The literature clearly point to the fact that there are certain factors that protect youth or build resilience in youth against suicide. According to Fuller, McGraw and Goodyear (cited in Rowling, Martin & Walker, 2001, 85-86):

‘The factors that protect young people against suicidal behaviour include social support and their relationships with family and peers, as well as a broad repertoire of coping, help-seeking and problem-solving skills. Social connectedness is the strongest antidote to suicide that we know. Young people who are resilient have stronger connections to school, family and peers, and young people with those links are less likely to develop suicidal thoughts or behaviours (Resnick, Harris & Blum 1993; Fuller, Wilkins & Wilson 1998).’

It is interesting to note that these same resilience factors are also positively associated with reducing the level of problematic substance abuse in young people and reducing the incidence of depression and delinquent behaviours (Fuller, McGraw & Goodyear, 2001, 88). It is vital for parents, schools and other youth groups to work together in promoting resilience and positive healthy relationships.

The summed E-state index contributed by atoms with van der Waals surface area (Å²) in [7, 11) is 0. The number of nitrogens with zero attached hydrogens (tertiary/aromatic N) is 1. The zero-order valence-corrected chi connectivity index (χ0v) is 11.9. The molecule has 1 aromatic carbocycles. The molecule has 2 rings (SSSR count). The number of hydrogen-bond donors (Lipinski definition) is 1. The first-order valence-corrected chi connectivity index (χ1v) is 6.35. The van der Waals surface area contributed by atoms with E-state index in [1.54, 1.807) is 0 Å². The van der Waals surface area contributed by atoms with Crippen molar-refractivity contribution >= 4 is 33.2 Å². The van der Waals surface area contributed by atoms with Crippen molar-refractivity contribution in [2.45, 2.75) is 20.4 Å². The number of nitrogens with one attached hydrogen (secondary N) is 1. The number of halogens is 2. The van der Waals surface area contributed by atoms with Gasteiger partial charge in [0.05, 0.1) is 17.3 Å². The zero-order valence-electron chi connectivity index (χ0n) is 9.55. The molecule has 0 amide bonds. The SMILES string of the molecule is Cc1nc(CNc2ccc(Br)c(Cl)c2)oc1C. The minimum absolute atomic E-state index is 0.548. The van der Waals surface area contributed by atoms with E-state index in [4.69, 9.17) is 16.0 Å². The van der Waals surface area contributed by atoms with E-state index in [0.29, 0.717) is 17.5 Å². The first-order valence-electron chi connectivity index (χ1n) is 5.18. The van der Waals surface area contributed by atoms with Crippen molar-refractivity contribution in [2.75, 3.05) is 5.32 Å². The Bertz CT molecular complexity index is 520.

Whilst it would be too soon to yell out to the world and say we now can prevent these problems with certainty, this knowledge is a great step forward and can be a source for increasing parents confidence in being able to cope with adolescents with problem behaviours.

In the next post we’ll discuss the challenge of eating disorders when parenting a problem adolescent. Keep an eye for it!